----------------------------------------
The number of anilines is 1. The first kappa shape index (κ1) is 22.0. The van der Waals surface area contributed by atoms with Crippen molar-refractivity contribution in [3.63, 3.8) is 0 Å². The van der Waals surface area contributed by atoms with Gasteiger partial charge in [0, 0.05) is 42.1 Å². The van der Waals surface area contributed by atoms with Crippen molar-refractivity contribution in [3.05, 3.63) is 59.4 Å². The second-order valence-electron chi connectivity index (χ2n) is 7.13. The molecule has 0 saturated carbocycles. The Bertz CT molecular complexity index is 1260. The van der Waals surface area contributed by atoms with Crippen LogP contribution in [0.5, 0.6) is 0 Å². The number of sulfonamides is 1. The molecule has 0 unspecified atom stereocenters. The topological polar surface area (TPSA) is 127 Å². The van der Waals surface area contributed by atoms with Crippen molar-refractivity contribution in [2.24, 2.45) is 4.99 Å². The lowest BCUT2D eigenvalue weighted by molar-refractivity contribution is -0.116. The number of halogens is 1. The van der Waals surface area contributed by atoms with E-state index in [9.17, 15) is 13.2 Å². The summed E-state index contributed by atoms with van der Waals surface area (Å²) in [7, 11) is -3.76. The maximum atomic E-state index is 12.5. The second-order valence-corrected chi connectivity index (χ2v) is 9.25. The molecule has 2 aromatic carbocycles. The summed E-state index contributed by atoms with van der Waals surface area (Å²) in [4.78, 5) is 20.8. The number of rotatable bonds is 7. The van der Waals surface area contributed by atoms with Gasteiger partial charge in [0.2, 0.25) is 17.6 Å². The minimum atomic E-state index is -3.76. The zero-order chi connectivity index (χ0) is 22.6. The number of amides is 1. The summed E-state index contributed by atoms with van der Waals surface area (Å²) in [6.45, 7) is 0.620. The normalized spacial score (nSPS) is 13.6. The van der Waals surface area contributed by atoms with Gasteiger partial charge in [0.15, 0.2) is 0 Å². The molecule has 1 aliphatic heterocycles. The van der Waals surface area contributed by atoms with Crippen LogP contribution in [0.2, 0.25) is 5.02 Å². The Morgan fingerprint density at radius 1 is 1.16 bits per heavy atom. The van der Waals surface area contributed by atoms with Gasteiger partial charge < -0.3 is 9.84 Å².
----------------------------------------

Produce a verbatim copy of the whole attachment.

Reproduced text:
The number of anilines is 1. The first kappa shape index (κ1) is 22.0. The van der Waals surface area contributed by atoms with Crippen molar-refractivity contribution in [3.63, 3.8) is 0 Å². The van der Waals surface area contributed by atoms with Gasteiger partial charge in [0, 0.05) is 42.1 Å². The van der Waals surface area contributed by atoms with Crippen molar-refractivity contribution in [3.05, 3.63) is 59.4 Å². The second-order valence-electron chi connectivity index (χ2n) is 7.13. The molecule has 0 saturated carbocycles. The Bertz CT molecular complexity index is 1260. The van der Waals surface area contributed by atoms with Crippen LogP contribution in [0.5, 0.6) is 0 Å². The number of sulfonamides is 1. The molecule has 0 unspecified atom stereocenters. The topological polar surface area (TPSA) is 127 Å². The van der Waals surface area contributed by atoms with Crippen molar-refractivity contribution in [2.24, 2.45) is 4.99 Å². The lowest BCUT2D eigenvalue weighted by molar-refractivity contribution is -0.116. The number of halogens is 1. The van der Waals surface area contributed by atoms with E-state index in [9.17, 15) is 13.2 Å². The summed E-state index contributed by atoms with van der Waals surface area (Å²) in [7, 11) is -3.76. The maximum atomic E-state index is 12.5. The second-order valence-corrected chi connectivity index (χ2v) is 9.25. The molecule has 2 aromatic carbocycles. The summed E-state index contributed by atoms with van der Waals surface area (Å²) in [4.78, 5) is 20.8. The number of rotatable bonds is 7. The van der Waals surface area contributed by atoms with Gasteiger partial charge in [0.2, 0.25) is 17.6 Å². The minimum atomic E-state index is -3.76. The zero-order chi connectivity index (χ0) is 22.6. The number of amides is 1. The summed E-state index contributed by atoms with van der Waals surface area (Å²) in [6.45, 7) is 0.620. The normalized spacial score (nSPS) is 13.6. The van der Waals surface area contributed by atoms with Gasteiger partial charge in [0.15, 0.2) is 0 Å². The molecule has 1 aliphatic heterocycles. The van der Waals surface area contributed by atoms with Crippen LogP contribution in [0.2, 0.25) is 5.02 Å². The Morgan fingerprint density at radius 1 is 1.16 bits per heavy atom. The van der Waals surface area contributed by atoms with Gasteiger partial charge < -0.3 is 9.84 Å².